Tuesday

16th Jan 2018

Merkel clashes with Orban on meaning of 'democracy'

  • Merkel: 'I can’t understand what is meant by illiberal when it comes to democracy' (Photo: bundeskanzlerin.de)

German chancellor Angela Merkel criticised Hungarian prime minister Viktor Orban over his government's treatment of the opposition, civil society, and media and openly clashed with him over the definition of democracy during a visit to Budapest on Monday (2 February).

In a sometimes tense joint press conference, Merkel expressed doubt over Orban’s interpretation of democracy.

Thank you for reading EUobserver!

Subscribe now for a 30 day free trial.

  1. €150 per year
  2. or €15 per month
  3. Cancel anytime

EUobserver is an independent, not-for-profit news organization that publishes daily news reports, analysis, and investigations from Brussels and the EU member states. We are an indispensable news source for anyone who wants to know what is going on in the EU.

We are mainly funded by advertising and subscription revenues. As advertising revenues are falling fast, we depend on subscription revenues to support our journalism.

For group, corporate or student subscriptions, please contact us. See also our full Terms of Use.

If you already have an account click here to login.

“Honestly, I can’t understand what is meant by illiberal when it comes to democracy,” she said.

The chancellor was referring to a speech by Orban last year in which he said he was building an “illiberal” state in Hungary, and cited Russian and Turkey as examples.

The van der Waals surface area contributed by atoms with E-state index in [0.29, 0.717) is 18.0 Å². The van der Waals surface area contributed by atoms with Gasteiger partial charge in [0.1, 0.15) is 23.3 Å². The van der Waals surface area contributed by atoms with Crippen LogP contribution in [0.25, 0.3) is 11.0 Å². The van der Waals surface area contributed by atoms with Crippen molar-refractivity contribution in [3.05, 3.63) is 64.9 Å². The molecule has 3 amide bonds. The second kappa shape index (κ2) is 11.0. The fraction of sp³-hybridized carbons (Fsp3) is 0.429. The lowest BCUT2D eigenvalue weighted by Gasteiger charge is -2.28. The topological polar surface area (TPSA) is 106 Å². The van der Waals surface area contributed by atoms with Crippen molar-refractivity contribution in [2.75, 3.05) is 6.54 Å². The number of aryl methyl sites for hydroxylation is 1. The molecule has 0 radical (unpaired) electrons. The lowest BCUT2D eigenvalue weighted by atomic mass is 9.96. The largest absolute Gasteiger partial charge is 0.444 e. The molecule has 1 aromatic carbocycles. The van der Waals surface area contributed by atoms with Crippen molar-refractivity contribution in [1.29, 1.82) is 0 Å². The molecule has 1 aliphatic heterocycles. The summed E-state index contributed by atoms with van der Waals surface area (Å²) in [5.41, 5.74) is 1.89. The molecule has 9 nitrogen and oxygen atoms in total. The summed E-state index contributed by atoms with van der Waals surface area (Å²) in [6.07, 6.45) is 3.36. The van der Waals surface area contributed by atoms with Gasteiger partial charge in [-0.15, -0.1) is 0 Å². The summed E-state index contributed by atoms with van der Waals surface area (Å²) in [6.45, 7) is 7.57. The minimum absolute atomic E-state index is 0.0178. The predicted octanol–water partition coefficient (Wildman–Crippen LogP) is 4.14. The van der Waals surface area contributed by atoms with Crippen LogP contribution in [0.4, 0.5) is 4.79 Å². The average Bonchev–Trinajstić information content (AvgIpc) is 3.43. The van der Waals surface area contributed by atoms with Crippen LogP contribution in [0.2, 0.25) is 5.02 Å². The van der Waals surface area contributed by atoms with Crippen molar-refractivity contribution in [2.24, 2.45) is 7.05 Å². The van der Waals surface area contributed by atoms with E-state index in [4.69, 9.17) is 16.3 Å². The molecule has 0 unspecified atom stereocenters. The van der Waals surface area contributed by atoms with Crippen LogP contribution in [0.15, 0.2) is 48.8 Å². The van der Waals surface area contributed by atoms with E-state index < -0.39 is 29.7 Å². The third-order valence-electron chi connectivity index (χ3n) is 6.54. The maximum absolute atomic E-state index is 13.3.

But Orban replied that "not all democracies have to be liberal" adding: “Those who say that democracy is necessarily liberal are trying to put one school of thought above others and we cannot grant that."

Merkel also criticised the Hungarian premier’s treatment of diverging opinions, saying that societies thrive through dialogue.

“It is very important in a democracy, including when one has a broad majority, to recognise the role of the opposition, civil society and media,” the German leader said.

Orban's right-wing Fidesz party has ruled with a two-thirds majority in parliament for five years, and has been accused of abusing its super-majority.

Speaking later at the German-language Andrassy University in front of around 100 students, Merkel said: "In a democracy the opposition is not an enemy, the majority must protect the minority.”

She also called for media pluralism and a free civil society, amid criticism within and outside Hungary, most notably Washington, that Orban is undermining democracy.

Ties between Hungary and Germany - its biggest investor and largest trading partner - have cooled over the last years and it is Merkel’s first visit since Orban came to power in 2010.

The trip was seen as an effort to reinforce relations amid attempts by the Hungarian PM to forge close ties with Russian President Vladimir Putin, who is due to visit Budapest on 17 February.

Orban was willing to clash with Brussels over the now dropped Russian-backed South Stream gas pipeline. He also signed a €10 billion loan deal last year with Moscow to build a new nuclear plant.

Turning to Putin

Merkel put pressure on Orban over Russia, in an attempt to ensure sure Hungary sticks to the common European line on sanctions against Moscow over the conflict in Ukraine.